Students used their observations and questions about their object to write stories.

Then, mimicking the rhythmic lyrics of Nancy Patz’ book, students worked together to complete fill-in-the-blank stories for their items. Who was the person who wore the (blank) coat? What was she like? Was she (Blank)?

Students thought about what questions they would want to ask the owner of the item. They came up with questions like: “Why did you put your name on it? Why this color? Where was it made? Was it comfortable?”

Taking an active role as the storyteller, students were empowered to think about what clothing represents. In the case of Stitching History from the Holocaust (see Part 1), clothing was a means for survival and representative of a talent lost to the world. In Fashion Statement, clothing is a way to express your identity.

At the end of the visit, students considered: What can we learn about people through their clothing? What can’t we learn about people from their clothing? What does clothing mean to you?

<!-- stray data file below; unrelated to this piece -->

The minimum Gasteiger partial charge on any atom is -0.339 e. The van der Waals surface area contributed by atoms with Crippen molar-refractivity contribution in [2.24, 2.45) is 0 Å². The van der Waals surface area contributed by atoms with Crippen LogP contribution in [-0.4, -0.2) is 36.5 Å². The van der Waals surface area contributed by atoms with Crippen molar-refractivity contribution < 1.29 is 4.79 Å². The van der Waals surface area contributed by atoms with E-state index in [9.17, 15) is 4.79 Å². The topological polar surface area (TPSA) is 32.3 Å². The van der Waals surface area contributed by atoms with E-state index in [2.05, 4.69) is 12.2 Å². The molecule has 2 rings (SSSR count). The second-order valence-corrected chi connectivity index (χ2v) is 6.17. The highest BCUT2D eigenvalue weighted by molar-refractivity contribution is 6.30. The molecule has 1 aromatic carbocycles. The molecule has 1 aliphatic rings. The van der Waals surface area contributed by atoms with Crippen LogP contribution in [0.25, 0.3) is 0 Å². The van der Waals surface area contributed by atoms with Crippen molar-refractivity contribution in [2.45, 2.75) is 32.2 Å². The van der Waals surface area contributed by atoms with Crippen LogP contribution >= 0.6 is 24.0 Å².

I encourage you to think about these questions as you visit Fashion Statement and explore how Jewish Marylanders, and all human beings, use clothing as one of the ways we assert who we are.

Thank you to the 6th to 8th-graders at John Ruhrah Elementary Middle School for visiting the Jewish Museum of Maryland this spring. If you are interested in bringing your school, summer camp, or group, please contact Paige Woodhouse, School Program Coordinator, at pwoodhouse@jewishmuseummd.org or 443-873-5167.


Not all stories fit on a label in an exhibit. Looking to learn more about some of the items on display? Check out some “extras” here.


 

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Stitching History from the Holocaust: Students as Storytellers Part 1